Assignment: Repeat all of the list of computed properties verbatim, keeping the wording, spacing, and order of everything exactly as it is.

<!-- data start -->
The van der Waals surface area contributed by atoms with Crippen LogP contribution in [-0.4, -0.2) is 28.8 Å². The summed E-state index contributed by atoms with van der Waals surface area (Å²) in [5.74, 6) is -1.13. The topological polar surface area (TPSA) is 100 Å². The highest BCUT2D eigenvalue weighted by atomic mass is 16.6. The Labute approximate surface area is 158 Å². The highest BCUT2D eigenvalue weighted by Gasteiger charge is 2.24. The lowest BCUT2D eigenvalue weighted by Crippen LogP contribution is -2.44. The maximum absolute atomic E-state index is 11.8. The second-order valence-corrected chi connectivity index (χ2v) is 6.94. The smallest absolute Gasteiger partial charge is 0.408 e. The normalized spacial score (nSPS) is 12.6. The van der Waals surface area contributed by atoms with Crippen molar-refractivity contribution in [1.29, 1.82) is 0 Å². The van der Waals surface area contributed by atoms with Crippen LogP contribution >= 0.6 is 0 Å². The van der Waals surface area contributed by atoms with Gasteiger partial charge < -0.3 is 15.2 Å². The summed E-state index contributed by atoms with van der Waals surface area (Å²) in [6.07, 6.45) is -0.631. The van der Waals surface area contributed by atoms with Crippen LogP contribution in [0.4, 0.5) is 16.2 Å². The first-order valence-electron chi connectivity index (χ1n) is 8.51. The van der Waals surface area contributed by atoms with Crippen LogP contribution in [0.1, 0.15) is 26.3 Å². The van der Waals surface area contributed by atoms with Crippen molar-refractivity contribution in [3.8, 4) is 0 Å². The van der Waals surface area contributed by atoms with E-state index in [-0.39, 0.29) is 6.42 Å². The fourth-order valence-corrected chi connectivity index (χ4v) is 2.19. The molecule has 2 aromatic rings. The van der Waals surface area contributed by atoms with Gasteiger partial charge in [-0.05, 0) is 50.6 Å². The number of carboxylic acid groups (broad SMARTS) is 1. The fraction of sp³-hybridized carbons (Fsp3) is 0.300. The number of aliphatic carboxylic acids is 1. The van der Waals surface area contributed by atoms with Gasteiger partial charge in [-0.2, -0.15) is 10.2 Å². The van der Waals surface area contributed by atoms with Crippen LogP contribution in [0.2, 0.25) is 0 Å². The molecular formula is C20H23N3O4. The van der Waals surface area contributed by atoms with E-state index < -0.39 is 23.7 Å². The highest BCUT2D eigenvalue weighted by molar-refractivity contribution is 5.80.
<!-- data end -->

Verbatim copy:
The van der Waals surface area contributed by atoms with Crippen LogP contribution in [-0.4, -0.2) is 28.8 Å². The summed E-state index contributed by atoms with van der Waals surface area (Å²) in [5.74, 6) is -1.13. The topological polar surface area (TPSA) is 100 Å². The highest BCUT2D eigenvalue weighted by atomic mass is 16.6. The Labute approximate surface area is 158 Å². The highest BCUT2D eigenvalue weighted by Gasteiger charge is 2.24. The lowest BCUT2D eigenvalue weighted by Crippen LogP contribution is -2.44. The maximum absolute atomic E-state index is 11.8. The second-order valence-corrected chi connectivity index (χ2v) is 6.94. The smallest absolute Gasteiger partial charge is 0.408 e. The normalized spacial score (nSPS) is 12.6. The van der Waals surface area contributed by atoms with Crippen molar-refractivity contribution in [1.29, 1.82) is 0 Å². The van der Waals surface area contributed by atoms with Crippen LogP contribution >= 0.6 is 0 Å². The van der Waals surface area contributed by atoms with Gasteiger partial charge < -0.3 is 15.2 Å². The summed E-state index contributed by atoms with van der Waals surface area (Å²) in [6.07, 6.45) is -0.631. The van der Waals surface area contributed by atoms with Crippen LogP contribution in [0.4, 0.5) is 16.2 Å². The first-order valence-electron chi connectivity index (χ1n) is 8.51. The van der Waals surface area contributed by atoms with Crippen LogP contribution in [0.1, 0.15) is 26.3 Å². The van der Waals surface area contributed by atoms with Crippen molar-refractivity contribution in [3.8, 4) is 0 Å². The van der Waals surface area contributed by atoms with E-state index in [-0.39, 0.29) is 6.42 Å². The fourth-order valence-corrected chi connectivity index (χ4v) is 2.19. The molecule has 2 aromatic rings. The van der Waals surface area contributed by atoms with Gasteiger partial charge in [-0.05, 0) is 50.6 Å². The number of carboxylic acid groups (broad SMARTS) is 1. The fraction of sp³-hybridized carbons (Fsp3) is 0.300. The number of aliphatic carboxylic acids is 1. The van der Waals surface area contributed by atoms with Gasteiger partial charge in [-0.2, -0.15) is 10.2 Å². The van der Waals surface area contributed by atoms with Crippen LogP contribution in [0.2, 0.25) is 0 Å². The molecular formula is C20H23N3O4. The van der Waals surface area contributed by atoms with E-state index < -0.39 is 23.7 Å². The highest BCUT2D eigenvalue weighted by molar-refractivity contribution is 5.80.